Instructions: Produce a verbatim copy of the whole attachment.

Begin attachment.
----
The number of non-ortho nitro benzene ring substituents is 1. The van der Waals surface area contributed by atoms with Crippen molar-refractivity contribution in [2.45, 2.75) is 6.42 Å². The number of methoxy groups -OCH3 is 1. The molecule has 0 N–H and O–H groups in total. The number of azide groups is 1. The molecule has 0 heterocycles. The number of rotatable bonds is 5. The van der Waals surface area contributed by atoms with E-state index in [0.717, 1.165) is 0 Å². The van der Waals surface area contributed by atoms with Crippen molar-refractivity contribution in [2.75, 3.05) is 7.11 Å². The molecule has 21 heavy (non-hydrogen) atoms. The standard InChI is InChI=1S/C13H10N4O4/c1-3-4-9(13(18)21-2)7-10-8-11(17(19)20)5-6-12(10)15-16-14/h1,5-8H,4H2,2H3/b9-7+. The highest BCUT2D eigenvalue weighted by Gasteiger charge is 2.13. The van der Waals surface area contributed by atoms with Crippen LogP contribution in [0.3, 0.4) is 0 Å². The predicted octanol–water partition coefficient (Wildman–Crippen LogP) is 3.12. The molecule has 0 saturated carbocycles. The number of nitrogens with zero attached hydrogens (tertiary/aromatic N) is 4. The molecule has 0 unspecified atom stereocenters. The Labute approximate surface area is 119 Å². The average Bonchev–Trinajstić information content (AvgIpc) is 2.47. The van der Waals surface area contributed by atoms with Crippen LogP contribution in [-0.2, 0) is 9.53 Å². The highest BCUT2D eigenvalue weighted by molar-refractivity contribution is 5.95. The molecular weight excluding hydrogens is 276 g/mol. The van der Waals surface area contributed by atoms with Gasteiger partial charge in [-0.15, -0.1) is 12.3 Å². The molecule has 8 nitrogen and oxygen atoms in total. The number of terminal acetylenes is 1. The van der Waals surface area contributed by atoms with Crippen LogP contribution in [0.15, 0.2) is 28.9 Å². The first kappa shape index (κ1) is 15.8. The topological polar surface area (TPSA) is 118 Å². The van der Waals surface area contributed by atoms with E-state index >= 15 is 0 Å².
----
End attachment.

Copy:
The number of non-ortho nitro benzene ring substituents is 1. The van der Waals surface area contributed by atoms with Crippen molar-refractivity contribution in [2.45, 2.75) is 6.42 Å². The number of methoxy groups -OCH3 is 1. The molecule has 0 N–H and O–H groups in total. The number of azide groups is 1. The molecule has 0 heterocycles. The number of rotatable bonds is 5. The van der Waals surface area contributed by atoms with E-state index in [0.717, 1.165) is 0 Å². The van der Waals surface area contributed by atoms with Crippen molar-refractivity contribution in [2.75, 3.05) is 7.11 Å². The molecule has 21 heavy (non-hydrogen) atoms. The standard InChI is InChI=1S/C13H10N4O4/c1-3-4-9(13(18)21-2)7-10-8-11(17(19)20)5-6-12(10)15-16-14/h1,5-8H,4H2,2H3/b9-7+. The highest BCUT2D eigenvalue weighted by Gasteiger charge is 2.13. The van der Waals surface area contributed by atoms with Crippen LogP contribution in [0.3, 0.4) is 0 Å². The predicted octanol–water partition coefficient (Wildman–Crippen LogP) is 3.12. The molecule has 0 saturated carbocycles. The number of nitrogens with zero attached hydrogens (tertiary/aromatic N) is 4. The molecule has 0 unspecified atom stereocenters. The Labute approximate surface area is 119 Å². The average Bonchev–Trinajstić information content (AvgIpc) is 2.47. The van der Waals surface area contributed by atoms with Crippen LogP contribution in [-0.2, 0) is 9.53 Å². The highest BCUT2D eigenvalue weighted by molar-refractivity contribution is 5.95. The molecular weight excluding hydrogens is 276 g/mol. The van der Waals surface area contributed by atoms with Gasteiger partial charge in [-0.15, -0.1) is 12.3 Å². The molecule has 8 nitrogen and oxygen atoms in total. The number of terminal acetylenes is 1. The van der Waals surface area contributed by atoms with Crippen LogP contribution in [0.15, 0.2) is 28.9 Å². The first kappa shape index (κ1) is 15.8. The topological polar surface area (TPSA) is 118 Å². The van der Waals surface area contributed by atoms with E-state index >= 15 is 0 Å².